For the first time, the European Commission’s scientific committee on health is recommending the use of mercury-free dental fillings instead of amalgam for children’s baby teeth and in pregnant patients.
In its final opinion on amalgam, the European Union government’s Scientific Committee on Emerging and Newly Identified Health Risks (SCENIHR) concluded that “it can be recommended that for the first treatment of primary teeth in children and for pregnant patients, alternative materials to amalgam should be the first choice.”Additionally, “use of amalgam restorations is not indicated in primary teeth, in patients with mercury allergies, and persons with chronic kidney diseases with decreased renal clearance.”
We’ve come a long way since 2008, when this same EU scientific committee had promoted amalgam as safe for all. How did so much change in seven years? Here are a few factors:
- SCENIHR specifically cites the Minamata Convention as a rationale, explaining that its new position will “reduce the use of mercury-added products in line with the intentions of the Minamata Convention.”]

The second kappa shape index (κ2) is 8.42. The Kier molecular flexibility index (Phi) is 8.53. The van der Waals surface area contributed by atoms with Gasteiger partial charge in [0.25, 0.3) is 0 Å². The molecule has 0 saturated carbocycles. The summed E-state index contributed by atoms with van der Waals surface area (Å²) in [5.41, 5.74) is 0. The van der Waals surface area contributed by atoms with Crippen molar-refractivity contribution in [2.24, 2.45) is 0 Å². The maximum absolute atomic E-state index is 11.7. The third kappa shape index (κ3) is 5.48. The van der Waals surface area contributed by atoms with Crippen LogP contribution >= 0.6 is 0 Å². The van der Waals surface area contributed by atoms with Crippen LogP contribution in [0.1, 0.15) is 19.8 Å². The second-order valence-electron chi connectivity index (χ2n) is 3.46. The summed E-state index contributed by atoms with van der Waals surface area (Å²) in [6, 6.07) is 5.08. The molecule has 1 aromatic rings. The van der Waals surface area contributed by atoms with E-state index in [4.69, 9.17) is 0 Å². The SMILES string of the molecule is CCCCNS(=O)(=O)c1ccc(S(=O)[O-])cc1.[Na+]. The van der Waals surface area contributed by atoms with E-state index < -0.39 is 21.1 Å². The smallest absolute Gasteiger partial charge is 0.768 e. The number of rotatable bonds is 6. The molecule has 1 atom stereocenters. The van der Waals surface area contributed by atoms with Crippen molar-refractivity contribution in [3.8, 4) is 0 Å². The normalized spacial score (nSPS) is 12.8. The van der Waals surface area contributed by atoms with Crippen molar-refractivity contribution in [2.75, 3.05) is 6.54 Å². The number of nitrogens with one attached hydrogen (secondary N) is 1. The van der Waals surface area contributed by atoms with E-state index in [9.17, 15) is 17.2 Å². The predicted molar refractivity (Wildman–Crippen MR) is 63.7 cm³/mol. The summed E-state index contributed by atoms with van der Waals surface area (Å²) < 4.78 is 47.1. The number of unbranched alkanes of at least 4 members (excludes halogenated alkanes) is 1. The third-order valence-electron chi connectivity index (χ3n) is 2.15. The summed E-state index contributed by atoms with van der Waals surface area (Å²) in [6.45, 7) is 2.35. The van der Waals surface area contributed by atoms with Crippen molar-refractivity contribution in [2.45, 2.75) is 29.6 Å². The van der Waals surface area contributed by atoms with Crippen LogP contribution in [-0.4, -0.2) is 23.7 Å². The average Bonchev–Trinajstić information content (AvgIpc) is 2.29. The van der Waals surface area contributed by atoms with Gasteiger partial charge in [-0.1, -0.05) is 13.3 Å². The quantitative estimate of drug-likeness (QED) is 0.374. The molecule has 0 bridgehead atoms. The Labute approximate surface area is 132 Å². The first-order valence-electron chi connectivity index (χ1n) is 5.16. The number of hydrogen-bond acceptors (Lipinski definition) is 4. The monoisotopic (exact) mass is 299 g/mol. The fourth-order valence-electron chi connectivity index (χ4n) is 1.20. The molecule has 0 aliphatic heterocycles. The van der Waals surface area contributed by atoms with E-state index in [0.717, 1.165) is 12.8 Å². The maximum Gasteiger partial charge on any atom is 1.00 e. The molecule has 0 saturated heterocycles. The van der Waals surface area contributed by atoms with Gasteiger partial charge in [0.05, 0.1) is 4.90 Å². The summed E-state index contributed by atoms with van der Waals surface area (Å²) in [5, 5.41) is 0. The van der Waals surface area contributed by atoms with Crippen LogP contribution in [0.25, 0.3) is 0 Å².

- European organizations, experts, and Consumers for Dental Choice devoted countless hours to submitting studies, delivering comments, and following up to make sure that this opinion addressed vulnerable populations.
- This step forward came right on the heels of last month’s announcement that the people of Europe overwhelmingly voted to phase out amalgam use in the European Union in response to a public consultation.
This new scientific consensus clearly has the potential to protect millions of children, unborn babies, pregnant women, and people with kidney disorders from dental mercury exposure. But as we know from experience in countries like Sweden that have ended amalgam use, it is also an important step toward eliminating amalgam use entirely.
And the pro-mercury dental associations know it. Already, the American Dental Association (ADA) is trying to bury the SCENIHR recommendations. In fact, the ADA told its dentist members that SCENIHR simply said amalgam use is effective for the general population... while slyly omitting that SCENIHR advised against amalgam use in children's baby teeth and in pregnant women.
Here at Consumers for Dental Choice, we’re not letting the ADA rewrite history. Our international team is already reaching out to governments worldwide to tell them about the progress in Europe – and urge them to protect their people from dental mercury too!